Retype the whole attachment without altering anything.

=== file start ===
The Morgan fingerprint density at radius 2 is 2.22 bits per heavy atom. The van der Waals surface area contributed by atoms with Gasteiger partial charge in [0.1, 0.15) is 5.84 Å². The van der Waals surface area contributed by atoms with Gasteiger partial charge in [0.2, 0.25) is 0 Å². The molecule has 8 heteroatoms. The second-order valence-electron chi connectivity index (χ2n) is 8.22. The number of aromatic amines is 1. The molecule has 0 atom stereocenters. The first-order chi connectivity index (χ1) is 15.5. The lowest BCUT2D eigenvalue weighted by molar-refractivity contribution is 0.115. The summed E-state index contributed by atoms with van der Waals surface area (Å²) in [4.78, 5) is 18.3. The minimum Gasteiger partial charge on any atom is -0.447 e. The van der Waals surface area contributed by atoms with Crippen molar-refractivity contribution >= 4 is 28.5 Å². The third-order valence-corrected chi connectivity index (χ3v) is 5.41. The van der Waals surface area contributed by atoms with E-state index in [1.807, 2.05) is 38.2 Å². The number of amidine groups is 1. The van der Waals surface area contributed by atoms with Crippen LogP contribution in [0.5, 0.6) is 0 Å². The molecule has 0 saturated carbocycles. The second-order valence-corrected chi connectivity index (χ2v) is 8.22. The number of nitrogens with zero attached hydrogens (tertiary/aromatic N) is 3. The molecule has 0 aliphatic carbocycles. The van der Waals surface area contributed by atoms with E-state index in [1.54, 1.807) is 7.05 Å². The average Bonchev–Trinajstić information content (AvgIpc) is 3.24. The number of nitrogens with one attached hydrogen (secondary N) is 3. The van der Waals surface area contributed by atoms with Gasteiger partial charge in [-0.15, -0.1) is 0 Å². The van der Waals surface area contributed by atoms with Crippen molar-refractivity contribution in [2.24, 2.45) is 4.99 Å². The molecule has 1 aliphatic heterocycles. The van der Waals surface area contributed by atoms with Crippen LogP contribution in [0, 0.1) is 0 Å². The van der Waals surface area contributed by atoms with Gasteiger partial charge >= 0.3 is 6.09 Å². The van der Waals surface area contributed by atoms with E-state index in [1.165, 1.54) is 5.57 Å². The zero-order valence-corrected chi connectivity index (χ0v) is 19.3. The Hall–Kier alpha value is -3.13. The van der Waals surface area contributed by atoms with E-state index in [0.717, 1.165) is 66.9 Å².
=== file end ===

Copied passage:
The Morgan fingerprint density at radius 2 is 2.22 bits per heavy atom. The van der Waals surface area contributed by atoms with Gasteiger partial charge in [0.1, 0.15) is 5.84 Å². The van der Waals surface area contributed by atoms with Gasteiger partial charge in [0.2, 0.25) is 0 Å². The molecule has 8 heteroatoms. The second-order valence-electron chi connectivity index (χ2n) is 8.22. The number of aromatic amines is 1. The molecule has 0 atom stereocenters. The first-order chi connectivity index (χ1) is 15.5. The lowest BCUT2D eigenvalue weighted by molar-refractivity contribution is 0.115. The summed E-state index contributed by atoms with van der Waals surface area (Å²) in [4.78, 5) is 18.3. The minimum Gasteiger partial charge on any atom is -0.447 e. The van der Waals surface area contributed by atoms with Crippen molar-refractivity contribution >= 4 is 28.5 Å². The third-order valence-corrected chi connectivity index (χ3v) is 5.41. The van der Waals surface area contributed by atoms with E-state index in [1.807, 2.05) is 38.2 Å². The number of amidine groups is 1. The van der Waals surface area contributed by atoms with Crippen LogP contribution in [0.5, 0.6) is 0 Å². The molecule has 0 saturated carbocycles. The second-order valence-corrected chi connectivity index (χ2v) is 8.22. The number of nitrogens with zero attached hydrogens (tertiary/aromatic N) is 3. The molecule has 0 aliphatic carbocycles. The van der Waals surface area contributed by atoms with E-state index in [1.54, 1.807) is 7.05 Å². The average Bonchev–Trinajstić information content (AvgIpc) is 3.24. The number of nitrogens with one attached hydrogen (secondary N) is 3. The van der Waals surface area contributed by atoms with Gasteiger partial charge in [-0.15, -0.1) is 0 Å². The van der Waals surface area contributed by atoms with Crippen molar-refractivity contribution in [2.24, 2.45) is 4.99 Å². The molecule has 1 aliphatic heterocycles. The van der Waals surface area contributed by atoms with Crippen LogP contribution in [0, 0.1) is 0 Å². The van der Waals surface area contributed by atoms with Gasteiger partial charge >= 0.3 is 6.09 Å². The van der Waals surface area contributed by atoms with E-state index in [1.165, 1.54) is 5.57 Å². The zero-order valence-corrected chi connectivity index (χ0v) is 19.3. The Hall–Kier alpha value is -3.13. The van der Waals surface area contributed by atoms with E-state index in [0.717, 1.165) is 66.9 Å².